Flipkart has decided to take its ‘sell everything’ growth mantra a little too seriously.
The home-growth etailer is planning to launch a super app that would do everything, be it booking a cab service or ordering groceries. Various food, cab and travel aggregators would be part of this new initiative.
It was developed by the etailer’s app design and engineering team based on CEO Kalyan Krishnamurthy’s suggestion. As of now it’s at a nascent stage, but Flipkart expects the app to be fully functional in 6-8 months.
With the help of this new app, Flipkart aims to:
- Boost customer loyalty
- Monetize the huge bank of customer data
- Create an alternate source of revenue
- Complement its advertising business
While talking about the online marketplace’s all-in-one app, Prakash Sikaria, Senior Director, Monetisation & New Initiatives at Flipkart said,
“The business is targeting a December launch and will follow a WeChat model, where the Flipkart app can be used to book a cab, order food or plan your travel. With the launch of loyalty points for all purchases on Flipkart, the Flipkart platform will act as a distribution channel for these services.”
WeChat is an app developed by China-based Tencent that recently invested in Flipkart. The app is widely popular and Flipkart intends to replicate that success with its own mega app.
Sikaria also informed,
“The services will be fulfilled by the partners while the customer loyalty, transaction and revenues will increase through this app strategy. However, these are early days and the strategy needs to be refined with a six-eight month runway.”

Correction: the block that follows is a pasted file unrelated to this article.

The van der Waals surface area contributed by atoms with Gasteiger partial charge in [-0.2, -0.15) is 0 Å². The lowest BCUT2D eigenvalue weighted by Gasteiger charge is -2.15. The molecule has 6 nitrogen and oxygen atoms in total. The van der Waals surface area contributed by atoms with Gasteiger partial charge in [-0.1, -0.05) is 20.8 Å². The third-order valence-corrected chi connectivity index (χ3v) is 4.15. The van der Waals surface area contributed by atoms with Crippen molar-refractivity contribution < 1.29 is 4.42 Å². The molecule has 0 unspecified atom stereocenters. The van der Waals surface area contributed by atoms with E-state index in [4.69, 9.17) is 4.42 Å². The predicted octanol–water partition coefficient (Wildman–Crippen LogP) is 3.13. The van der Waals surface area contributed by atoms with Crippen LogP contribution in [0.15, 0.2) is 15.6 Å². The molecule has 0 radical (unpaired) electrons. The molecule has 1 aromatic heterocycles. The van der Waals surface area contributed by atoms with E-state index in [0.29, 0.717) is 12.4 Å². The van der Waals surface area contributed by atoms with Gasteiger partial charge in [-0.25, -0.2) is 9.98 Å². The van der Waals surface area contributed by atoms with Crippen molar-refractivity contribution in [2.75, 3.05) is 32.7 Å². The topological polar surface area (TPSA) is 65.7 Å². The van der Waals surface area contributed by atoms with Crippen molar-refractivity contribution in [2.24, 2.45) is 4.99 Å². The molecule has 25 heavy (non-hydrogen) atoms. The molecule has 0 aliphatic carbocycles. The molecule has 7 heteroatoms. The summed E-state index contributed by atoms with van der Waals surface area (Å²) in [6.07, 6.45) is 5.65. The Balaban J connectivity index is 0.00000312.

RBI’s foreign exchange policies might hinder Flipkart-Snapdeal acquisition
While the Indian ecommerce unicorn is geared up to launch its super ‘everything’ app, its plan to acquire Snapdeal might have hit a roadblock.
According to news reports, the Reserve Bank of India (RBI) is scrutinizing the Flipkart-Snapdeal acquisition deal to determine if there are any foreign exchange violations. The merger between the two home-grown ecommerce companies would finalize only if there are no infringements under the Foreign Exchange Management Act (FEMA).
Actions that could be treated as FEMA violations
Flipkart Private Limited is a Singapore registered company that operates Flipkart Internet Private Limited, which was incorporated in India. And if Snapdeal’s shareholders are issued Flipkart’s parent company’s shares (Singapore-based) as part of the all-stock sales deal then it would require RBI’s authorization. Many of Snapdeal’s minor stakeholders are asking for shares in Flipkart’s overseas holding company. This is the action that might invite trouble due to FEMA violations.
Prem Rajani of law firm Rajani Associates explained the legal aspect of the abovementioned scenario, i.e. foreign company issuing shares to Indian residents. He said,
“Such a stock swap will need RBI approval for Flipkart Singapore to acquire shares of an Indian company for consideration other than cash, and for the resident Indians to own shares of a foreign company (Flipkart Singapore), which may be governed by the ODI (overseas direct investment) guidelines. However, if the proposed transaction would involve Flipkart Singapore to issue its (Singaporean) company shares to non-resident shareholders of Snapdeal and Flipkart India issues its (Indian) shares to resident shareholders of Snapdeal, then RBI permission may not be required for issue of Flipkart’s Indian company shares to the resident shareholders.”
Snapdeal’s due diligence is underway but now Flipkart would also have to think of a way to avoid FEMA violations. So far the Bansals-led company has managed to twist the legal rules in its favour such as operating seller entity WS Retail and acquiring troubled fashion etailer Jabong. Let’s see how they execute the Snapdeal deal.